There is a saying: cleanliness is next to godliness. I think a more powerful statement is: the state of ones internal ecologic health goes a long way to determine ones mental and emotional states of health, or godliness.
One could also extend and update the tenth commandment: If you have a problem with coveting and/or hatred, greed, envy, jealousy, gluttony, addiction, anger, etc., then you have a bio-chemical and/or a physical/structural imbalance and you should seek out a herbalist and/or a naturopath and/or a therapeutic masseuse.
In today’s culture mental and emotional illness are distracted by labels and metaphors: airhead, dense, not playing with a full deck, lost your marbles, scumbag, sleazeball, degenerate, perv are just some that come to mind. These labels and metaphors contribute to a culture of victim blaming.
From the Wikipedia page on Illness As Metaphor:
Susan Sontag says that the clearest and most truthful way of thinking about diseases is without recourse to metaphor. She believed that wrapping disease in metaphors discouraged, silenced, and shamed patients.
Many years ago I think I read an article that described the brain as a dissipative structure, a structure capable of reorganizing itself. In fact, people have been practicing meditation for centuries with just that goal – a change in thought patterns. On Krista Tippet’s website OnBeing, there is a February 21, 2013 podcast of an interview with Thupten Jinpa, a Buddhist scholar, former monk, and translator for the Dalai Lama. In that interview meditation as spiritual technology is discussed. Powerful stuff.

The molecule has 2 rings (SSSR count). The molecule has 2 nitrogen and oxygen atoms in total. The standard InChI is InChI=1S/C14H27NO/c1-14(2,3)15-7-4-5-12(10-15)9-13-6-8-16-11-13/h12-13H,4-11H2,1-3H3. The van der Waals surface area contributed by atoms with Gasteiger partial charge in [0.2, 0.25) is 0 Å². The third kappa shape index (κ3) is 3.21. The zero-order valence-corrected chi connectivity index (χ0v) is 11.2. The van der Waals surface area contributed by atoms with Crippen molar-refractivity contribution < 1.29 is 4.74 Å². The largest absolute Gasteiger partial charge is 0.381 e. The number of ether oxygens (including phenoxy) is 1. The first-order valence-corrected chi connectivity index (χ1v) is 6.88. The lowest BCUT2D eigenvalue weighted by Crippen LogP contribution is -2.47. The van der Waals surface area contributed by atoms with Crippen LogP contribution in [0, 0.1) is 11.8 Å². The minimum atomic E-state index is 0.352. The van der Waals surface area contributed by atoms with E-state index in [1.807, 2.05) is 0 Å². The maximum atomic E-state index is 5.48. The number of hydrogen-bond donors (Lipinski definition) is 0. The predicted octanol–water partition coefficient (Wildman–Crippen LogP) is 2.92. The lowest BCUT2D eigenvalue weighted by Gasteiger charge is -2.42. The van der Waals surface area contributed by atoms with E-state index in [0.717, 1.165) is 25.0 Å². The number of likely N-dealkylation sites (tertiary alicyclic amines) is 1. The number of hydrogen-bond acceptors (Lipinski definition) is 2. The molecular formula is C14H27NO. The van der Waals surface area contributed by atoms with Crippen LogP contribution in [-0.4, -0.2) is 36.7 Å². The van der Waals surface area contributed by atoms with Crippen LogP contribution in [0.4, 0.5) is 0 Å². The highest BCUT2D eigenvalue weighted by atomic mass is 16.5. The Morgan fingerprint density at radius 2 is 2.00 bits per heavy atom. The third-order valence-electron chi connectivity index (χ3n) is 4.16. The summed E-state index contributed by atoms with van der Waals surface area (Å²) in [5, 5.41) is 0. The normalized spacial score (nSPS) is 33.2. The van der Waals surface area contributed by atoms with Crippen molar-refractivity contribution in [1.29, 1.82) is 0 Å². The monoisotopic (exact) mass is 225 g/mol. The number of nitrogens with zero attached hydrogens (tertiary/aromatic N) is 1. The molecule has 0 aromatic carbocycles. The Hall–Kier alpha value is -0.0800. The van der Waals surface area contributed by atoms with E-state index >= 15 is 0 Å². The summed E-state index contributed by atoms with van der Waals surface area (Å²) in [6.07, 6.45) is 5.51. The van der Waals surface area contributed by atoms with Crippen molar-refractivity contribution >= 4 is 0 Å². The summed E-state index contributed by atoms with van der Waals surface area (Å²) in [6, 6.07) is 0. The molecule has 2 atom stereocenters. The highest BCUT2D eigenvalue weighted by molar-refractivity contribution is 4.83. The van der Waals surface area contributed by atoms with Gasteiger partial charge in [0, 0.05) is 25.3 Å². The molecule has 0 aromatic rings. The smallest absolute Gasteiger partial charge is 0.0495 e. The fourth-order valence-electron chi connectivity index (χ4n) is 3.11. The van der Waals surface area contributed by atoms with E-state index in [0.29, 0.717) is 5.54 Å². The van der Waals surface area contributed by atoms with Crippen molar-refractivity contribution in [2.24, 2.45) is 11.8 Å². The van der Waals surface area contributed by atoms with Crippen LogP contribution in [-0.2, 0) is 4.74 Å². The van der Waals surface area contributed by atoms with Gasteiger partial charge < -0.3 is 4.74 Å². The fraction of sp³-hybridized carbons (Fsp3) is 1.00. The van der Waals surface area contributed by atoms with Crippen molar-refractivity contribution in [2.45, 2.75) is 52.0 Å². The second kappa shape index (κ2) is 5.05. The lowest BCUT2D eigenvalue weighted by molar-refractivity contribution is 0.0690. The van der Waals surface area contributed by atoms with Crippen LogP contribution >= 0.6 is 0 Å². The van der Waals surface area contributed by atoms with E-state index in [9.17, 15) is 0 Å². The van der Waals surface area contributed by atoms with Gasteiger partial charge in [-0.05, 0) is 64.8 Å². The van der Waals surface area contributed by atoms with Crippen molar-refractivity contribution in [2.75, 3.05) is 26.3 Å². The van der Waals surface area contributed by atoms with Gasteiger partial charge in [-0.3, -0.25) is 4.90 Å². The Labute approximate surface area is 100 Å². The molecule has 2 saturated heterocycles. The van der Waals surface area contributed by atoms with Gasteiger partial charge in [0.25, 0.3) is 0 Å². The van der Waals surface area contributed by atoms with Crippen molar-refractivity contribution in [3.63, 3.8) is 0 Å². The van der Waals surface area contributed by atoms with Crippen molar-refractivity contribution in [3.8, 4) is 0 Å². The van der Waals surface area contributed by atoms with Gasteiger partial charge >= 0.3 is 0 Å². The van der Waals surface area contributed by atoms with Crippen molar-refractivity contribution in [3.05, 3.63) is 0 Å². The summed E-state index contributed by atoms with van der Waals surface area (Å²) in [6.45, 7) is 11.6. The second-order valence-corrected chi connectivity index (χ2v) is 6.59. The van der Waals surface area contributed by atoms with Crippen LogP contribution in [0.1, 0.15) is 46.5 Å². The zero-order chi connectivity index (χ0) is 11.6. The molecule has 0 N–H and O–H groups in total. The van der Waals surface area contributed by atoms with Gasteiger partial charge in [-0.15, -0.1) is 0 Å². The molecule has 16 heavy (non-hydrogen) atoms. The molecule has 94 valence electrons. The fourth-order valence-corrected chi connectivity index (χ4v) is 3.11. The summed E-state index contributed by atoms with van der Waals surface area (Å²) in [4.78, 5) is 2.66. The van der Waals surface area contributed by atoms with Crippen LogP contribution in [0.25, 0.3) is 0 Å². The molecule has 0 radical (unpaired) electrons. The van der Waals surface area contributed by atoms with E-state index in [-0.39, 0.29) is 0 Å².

It has been my experience that the body can become stuck or stagnant through years of poor diet or genetic metabolic issues which can lead to compromised health and mental function. Under these circumstances your efforts at change through meditation can become difficult. This is where traditional herbal medicines and therapeutic massage come in.
Depending on your genetic makeup and diet your ecologic health can be poor indeed. Everyone is different, thus you must be your own physician. Here the saying ‘patient heal yourself’ becomes true. I am not saying that you should do it alone. I learned this myself. Seek out a trained herbalist and/or naturopath and/or therapeutic masseuse. In all probability you will see more than one herbalist before you get the right results.
Don’t get discouraged at first. When you first take your herbs and don’t feel anything the likely cause is that your body, after years of stagnant health, will just eliminate the herbs without your consciously noticing an effect. But you have to persist. It will take practice with the herbs and naturopathic nutrients to become proficient at gaining your ecologic health. You must persevere.
It has been my experience that attaining a state of internal ecologic health can give one a great advantage at attaining higher states of mental, emotional and spiritual health.